Hurley supervisor John Perry, a Republican, topped Democrat and former Woodstock town supervisor Tracy Kellogg in a rematch of their race two years ago, though control of the town board slipped away from the GOP with the elections of political newcomers Melinda McKnight and Peter Humphries on November 5.
Still, Perry was upbeat. “Mostly I want to thank the residents of Hurley for their continued support. It shows the hard work I put in doesn’t go unnoticed,” said Perry in a statement on November 6. “I will continue my hard work and dedication to bringing the Town as a whole together while preparing it financially for today and tomorrow.
Two years ago Perry won by just a handful of votes. This year the final, unofficial tally (absentees will be counted beginning November 18) was 1,329 to 1,253.
Still Kellogg, noted a silver lining in a post-election email: all of her Democratic running mates won races this year, noting that the shift she’s long predicted for her hometown has finally come.
“This is actually worse for him,” Kellogg said of Perry now having to work with a town board that will be made up of three Democrats and one Republican, come reorganization in January.
McKnight and Humphries, both Democrats, won seats with unofficial counts of 1,409 and 1,301 votes, respectively, defeating Republican Matthew P. May of West Hurley, with 1,086 votes, and incumbent Republican councilman Matthew LaClair, appointed in January, with 1,048 votes.
They’ll join Democrat Mike Boms and Republican Barbara Zell on the council.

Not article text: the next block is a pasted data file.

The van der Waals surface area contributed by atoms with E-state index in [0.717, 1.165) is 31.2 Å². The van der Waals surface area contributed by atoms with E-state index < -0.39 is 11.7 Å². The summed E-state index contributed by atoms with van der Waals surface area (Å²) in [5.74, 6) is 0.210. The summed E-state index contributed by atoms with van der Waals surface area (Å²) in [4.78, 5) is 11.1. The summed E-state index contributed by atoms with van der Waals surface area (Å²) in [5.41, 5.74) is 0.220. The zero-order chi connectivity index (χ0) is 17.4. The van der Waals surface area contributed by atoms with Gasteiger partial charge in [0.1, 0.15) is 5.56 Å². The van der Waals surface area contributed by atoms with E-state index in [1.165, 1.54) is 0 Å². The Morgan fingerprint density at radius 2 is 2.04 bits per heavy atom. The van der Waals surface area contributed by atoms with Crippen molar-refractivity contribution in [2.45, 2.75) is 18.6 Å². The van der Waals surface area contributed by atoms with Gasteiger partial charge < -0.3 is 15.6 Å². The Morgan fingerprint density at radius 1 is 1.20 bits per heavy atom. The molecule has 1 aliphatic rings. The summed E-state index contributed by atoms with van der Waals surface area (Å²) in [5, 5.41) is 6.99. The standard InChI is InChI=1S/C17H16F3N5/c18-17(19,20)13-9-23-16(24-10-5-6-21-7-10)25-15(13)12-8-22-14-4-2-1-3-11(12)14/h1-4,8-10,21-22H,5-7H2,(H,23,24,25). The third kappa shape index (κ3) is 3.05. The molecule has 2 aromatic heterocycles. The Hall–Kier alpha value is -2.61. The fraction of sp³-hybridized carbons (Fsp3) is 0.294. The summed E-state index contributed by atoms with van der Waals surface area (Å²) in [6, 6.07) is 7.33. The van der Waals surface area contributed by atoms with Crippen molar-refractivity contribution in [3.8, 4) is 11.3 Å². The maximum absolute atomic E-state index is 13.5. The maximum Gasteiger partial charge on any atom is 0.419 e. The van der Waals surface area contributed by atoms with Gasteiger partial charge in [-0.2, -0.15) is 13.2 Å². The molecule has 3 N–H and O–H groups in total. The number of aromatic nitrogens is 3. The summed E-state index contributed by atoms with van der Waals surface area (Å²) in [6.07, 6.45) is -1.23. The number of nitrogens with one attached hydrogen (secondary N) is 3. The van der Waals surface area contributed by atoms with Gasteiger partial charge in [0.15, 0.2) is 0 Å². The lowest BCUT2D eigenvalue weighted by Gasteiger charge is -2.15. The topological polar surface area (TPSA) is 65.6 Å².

Democratic incumbents were also swept into office. Highway superintendent Mike Shultis defeated challenger Gavin Bellows (whose father Gary Bellows was a long time town supervisor, who had once lost to Shultis, and had also defeated him for the supervisor’s job) by a count of 1,393 votes to 1,197.
Democratic town clerk, Judy Mayhon, who ran unopposed, retained her job.
Also winning one of the town’s two justice positions, which Kellogg had run for in the past, was former county legislator Roy Hochberg. In a three-way race for two justice positions, the final count was incumbent Republican John E. Parker with 1,655 votes, Hochberg with 1,408 and Republican/Conservative candidate Michael DiBattista with 1,106 votes.
Both Parker and Hochberg received Green Party backing, which equaled or bettered Conservative Party votes in all town races this year.
Kellogg, who spoke about election night in terms of great swings in the tally as the town’s disparate districts reported in, noted that approximately 120 absentee ballots were still to be counted, although she also added that the final vote count would likely be similar to two years ago, with Perry still winning.
“My biggest concern is that things won’t be handled in a way that keeps the town out of liability,” she added. “Having a Democratic majority board, however, will change the town’s governing dynamics enough to stop secret meetings and bring all decisions into public view.”